most gifted pupil Mohs, the majority of mineralogists claimed mineralogy to be a purely natural history science. They gave their attention, as has been well said, entirely to "how the mineral looked" and not at all to "what it was." On the other hand, the development of analytical chemistry by the labors of Klaproth and Berzelius led many to take up mineralogy from a purely chemical stand-point. These two schools working independently brought great confusion into the science. The discoveries of Haüy in crystallography, and especially his labors in establishing a mathematical foundation for the geometrical form of crystals, and the recognition that the constancy of form depended on the constancy of the "integrant molecule," were steps which paved the way for modern mineralogy. In this a union of all the physical, geometrical, and chemical properties is required in order to determine the true character of a mineral.
Further, we are called upon to investigate the history of its origin, its relation to associated species, the changes which it undergoes, and the causes and results of these changes. Here we have to do largely with both geology and chemistry. From this it becomes evident that a much broader foundation is now required for the mineralogist than in the early days of the century. The bearing of physics, geology, and chemistry, in the study of the mineral kingdom, must be thoroughly recognized and appreciated by every investigator who desires to contribute to further progress. No mineralogist can expect to have a profound knowledge in all these directions, but he must be at least capable of intelligently applying to his subject the results obtained by experts in these sciences. Mineralogy is deeply indebted to special investigators in all these departments. Without their co-operation it would have been impossible to discover the relations of form and other physical characters with that fundamental arrangement of molecules whose nature it is now admitted controls all the properties of a substance.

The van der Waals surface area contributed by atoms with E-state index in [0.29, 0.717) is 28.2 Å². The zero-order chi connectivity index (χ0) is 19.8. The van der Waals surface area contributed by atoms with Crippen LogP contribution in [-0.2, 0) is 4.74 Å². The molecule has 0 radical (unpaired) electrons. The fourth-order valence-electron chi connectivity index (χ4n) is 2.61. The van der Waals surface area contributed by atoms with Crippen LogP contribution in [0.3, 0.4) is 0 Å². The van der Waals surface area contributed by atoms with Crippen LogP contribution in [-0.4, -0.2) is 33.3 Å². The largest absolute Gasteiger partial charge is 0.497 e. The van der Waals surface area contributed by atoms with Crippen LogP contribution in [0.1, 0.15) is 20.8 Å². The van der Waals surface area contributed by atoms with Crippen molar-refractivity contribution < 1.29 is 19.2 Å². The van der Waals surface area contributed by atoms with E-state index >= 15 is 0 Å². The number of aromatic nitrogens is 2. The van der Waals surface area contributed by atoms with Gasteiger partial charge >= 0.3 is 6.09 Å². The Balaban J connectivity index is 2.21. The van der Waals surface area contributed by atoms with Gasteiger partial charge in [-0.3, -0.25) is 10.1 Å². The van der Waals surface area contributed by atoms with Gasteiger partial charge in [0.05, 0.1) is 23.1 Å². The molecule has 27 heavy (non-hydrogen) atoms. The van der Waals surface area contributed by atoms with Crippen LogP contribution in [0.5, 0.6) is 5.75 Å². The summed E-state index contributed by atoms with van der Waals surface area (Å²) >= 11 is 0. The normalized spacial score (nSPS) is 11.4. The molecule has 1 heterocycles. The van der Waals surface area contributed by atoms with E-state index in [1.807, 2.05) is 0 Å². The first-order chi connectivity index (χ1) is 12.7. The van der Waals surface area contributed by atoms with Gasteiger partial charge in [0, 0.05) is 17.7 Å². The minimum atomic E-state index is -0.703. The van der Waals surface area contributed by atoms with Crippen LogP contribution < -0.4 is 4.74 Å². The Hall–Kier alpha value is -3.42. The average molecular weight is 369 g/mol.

The study of natural crystals has yielded rich material for the physicist. In the department of optics it has given results from which. many fundamental laws have been deduced; and natural crystals, too, have furnished, in many cases, the very apparatus which made investigations possible. Some chemists claim that mineralogy is not at all a science by itself, and constitutes only a small part of inorganic chemistry. It can be unquestionably conceded that a knowledge of chemistry is fundamental, and in consequence this claim has a certain plausibility. On the other hand, we contend that it was largely the labors of the mineralogists on the physical characters of minerals, and especially their demonstration of the relation of form to chemical composition, which finally awakened chemists to a more profound study of their own subject. The law of isomorphism was discovered by a chemist, whose training as an expert crystallographer in the examination of natural crystals made it possible for him to recognize the wonderful relation of form to composition. Dimorphism was first established